Our findings raise the question of where and how antigen is presented to drive TCR clonal expansion. Several published reports have indicated that antigen presentation to CD4+ T cells occurs directly in AT. Multiple MHC-II–expressing APC populations in AT can present to CD4+ T cells, including B cells (3), dendritic cells (49), macrophages (50), and even adipocytes (51). Mice with global deficiency of MHC-II demonstrate protection from AT inflammation and systemic IR when placed on an HFD (50). A portion of the reduced inflammation in AT was due to attenuation of CD11c+ macrophages and CD4+ T-cell accumulation (50). Adipokines also can activate these APCs directly, including leptin, adiponectin, and retinol-binding protein 4 (5153). Thus, AT has all the prerequisite components to activate CD4+ T cells. However, our studies show clonality in the CD8+ T-cell population, begging the question of their activation signals. MHC-I is expressed on all cell types and could allow for presentation of neoantigens or modified proteins. The current data suggest an enrichment of arginine and positively charged amino acids in the TCRs of CD8+ T cells that are clonally expanded in HFD-fed mice. This positive charge led us to consider that protein modifications leading to a negative charge might serve as neoantigens in AT. Indeed, the data suggest that ATMs display increased levels of isoLG adducts (Fig. 7). Similar alterations in charge and amino acid content have been reported in the context of renal disease (11,54). Insulin-reactive TCRs have been reported to be enriched for arginine and for nonpolar amino acids at position 7 (55), which we also observed. We identified TCRs previously associated with obesity and IR in mice (Table 1), two of which were significantly enriched in HFD TCR repertoires. One clonotype that was highly prevalent in AT is known to be insulin reactive, and another is known to be enriched in the pancreas of diabetic mice. In contrast, two previously reported diabetogenic clonotypes were detected at elevated levels in LFD-fed mice alone (Table 1), which demonstrates that changes to the TCR repertoire extend to multiple tissues in the context of obesity and IR and that insulin reactivity alone may not explain clonal expansion within AT. Although we did not observe significant changes in the TCR repertoire of CD4+ T cells of the AT, future studies also could examine the TCR repertoire of CD4+ T cells within the liver, where fat also accumulates during DIO.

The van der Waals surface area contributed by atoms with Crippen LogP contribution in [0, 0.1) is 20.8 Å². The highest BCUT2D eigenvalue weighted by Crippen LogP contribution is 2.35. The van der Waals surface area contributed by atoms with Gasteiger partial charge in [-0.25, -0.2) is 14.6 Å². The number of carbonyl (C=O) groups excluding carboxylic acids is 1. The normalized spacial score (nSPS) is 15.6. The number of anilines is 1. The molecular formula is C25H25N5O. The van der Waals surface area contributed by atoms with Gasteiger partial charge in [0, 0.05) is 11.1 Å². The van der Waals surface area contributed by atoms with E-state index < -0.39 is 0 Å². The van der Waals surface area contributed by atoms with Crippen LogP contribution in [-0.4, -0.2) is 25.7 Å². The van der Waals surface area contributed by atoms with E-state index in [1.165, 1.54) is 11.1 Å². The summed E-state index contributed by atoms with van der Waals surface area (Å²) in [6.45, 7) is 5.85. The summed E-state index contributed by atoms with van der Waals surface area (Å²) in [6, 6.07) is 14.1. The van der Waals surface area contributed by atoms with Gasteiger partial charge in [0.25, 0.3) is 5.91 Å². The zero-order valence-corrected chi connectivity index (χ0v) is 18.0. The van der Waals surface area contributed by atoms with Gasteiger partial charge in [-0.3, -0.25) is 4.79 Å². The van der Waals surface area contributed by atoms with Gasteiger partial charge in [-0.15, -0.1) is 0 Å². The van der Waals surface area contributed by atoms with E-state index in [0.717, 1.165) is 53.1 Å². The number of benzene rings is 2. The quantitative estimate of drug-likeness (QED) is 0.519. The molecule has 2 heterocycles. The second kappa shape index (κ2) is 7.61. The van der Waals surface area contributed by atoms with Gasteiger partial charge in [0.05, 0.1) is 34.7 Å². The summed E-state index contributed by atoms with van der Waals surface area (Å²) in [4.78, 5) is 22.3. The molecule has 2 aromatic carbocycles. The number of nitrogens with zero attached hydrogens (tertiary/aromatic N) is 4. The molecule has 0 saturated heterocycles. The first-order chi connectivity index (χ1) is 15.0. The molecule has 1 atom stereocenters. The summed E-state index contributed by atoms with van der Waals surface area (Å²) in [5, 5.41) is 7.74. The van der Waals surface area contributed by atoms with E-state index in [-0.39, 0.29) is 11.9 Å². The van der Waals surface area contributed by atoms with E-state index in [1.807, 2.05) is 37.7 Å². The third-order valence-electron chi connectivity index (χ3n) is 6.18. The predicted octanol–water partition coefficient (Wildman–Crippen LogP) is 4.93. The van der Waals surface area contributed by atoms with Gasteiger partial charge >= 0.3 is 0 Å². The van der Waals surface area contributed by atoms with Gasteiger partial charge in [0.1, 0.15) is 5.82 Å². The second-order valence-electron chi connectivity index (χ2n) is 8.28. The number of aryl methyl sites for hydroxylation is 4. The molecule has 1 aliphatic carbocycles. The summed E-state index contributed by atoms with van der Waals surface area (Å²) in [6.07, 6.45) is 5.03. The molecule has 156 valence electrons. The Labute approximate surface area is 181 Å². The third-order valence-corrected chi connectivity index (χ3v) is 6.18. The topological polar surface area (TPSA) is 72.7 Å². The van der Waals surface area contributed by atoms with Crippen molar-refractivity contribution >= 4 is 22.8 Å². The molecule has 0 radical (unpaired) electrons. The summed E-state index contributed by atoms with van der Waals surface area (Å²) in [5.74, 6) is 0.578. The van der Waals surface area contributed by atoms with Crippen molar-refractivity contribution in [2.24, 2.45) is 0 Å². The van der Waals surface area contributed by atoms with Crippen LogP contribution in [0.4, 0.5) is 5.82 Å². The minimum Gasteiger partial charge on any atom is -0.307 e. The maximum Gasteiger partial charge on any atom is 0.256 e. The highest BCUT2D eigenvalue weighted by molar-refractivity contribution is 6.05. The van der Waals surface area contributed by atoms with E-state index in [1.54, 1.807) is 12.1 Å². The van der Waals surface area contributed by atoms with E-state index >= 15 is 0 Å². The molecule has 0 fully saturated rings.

The current findings suggest that isoLGs may act as neoantigens responsible for AT TCR clonal expansion. Generation of these reactive lipid aldehydes primarily depends on oxidative stress, and reactive lipid aldehydes are detected at elevated levels in other autoimmune processes, including multiple sclerosis, glaucoma, allergic inflammation, and cancer (reviewed in Salomon and Bi [56]). Previous studies examined the role of various lipid adducts on the immunogenicity of APCs and found that only proteins adducted to isoLGs induced APC immunogenicity (11). A number of reports demonstrated that oxidative stress levels are elevated in AT of obese mice and humans (57,58). In pulmonary injury, impaired NADPH oxidase reduces production of isoLG-adducted proteins, whereas impairment of the Nrf2-antioxidant response element signaling pathway increases isoLG-modified protein levels (59). Furthermore, inhibition of NADPH oxidase reduces obesity-induced AT reactive oxygen species production, inflammation, and IR (57,58). Thus, obesity-induced oxidative stress in ATMs may account for the elevation in isoLGs.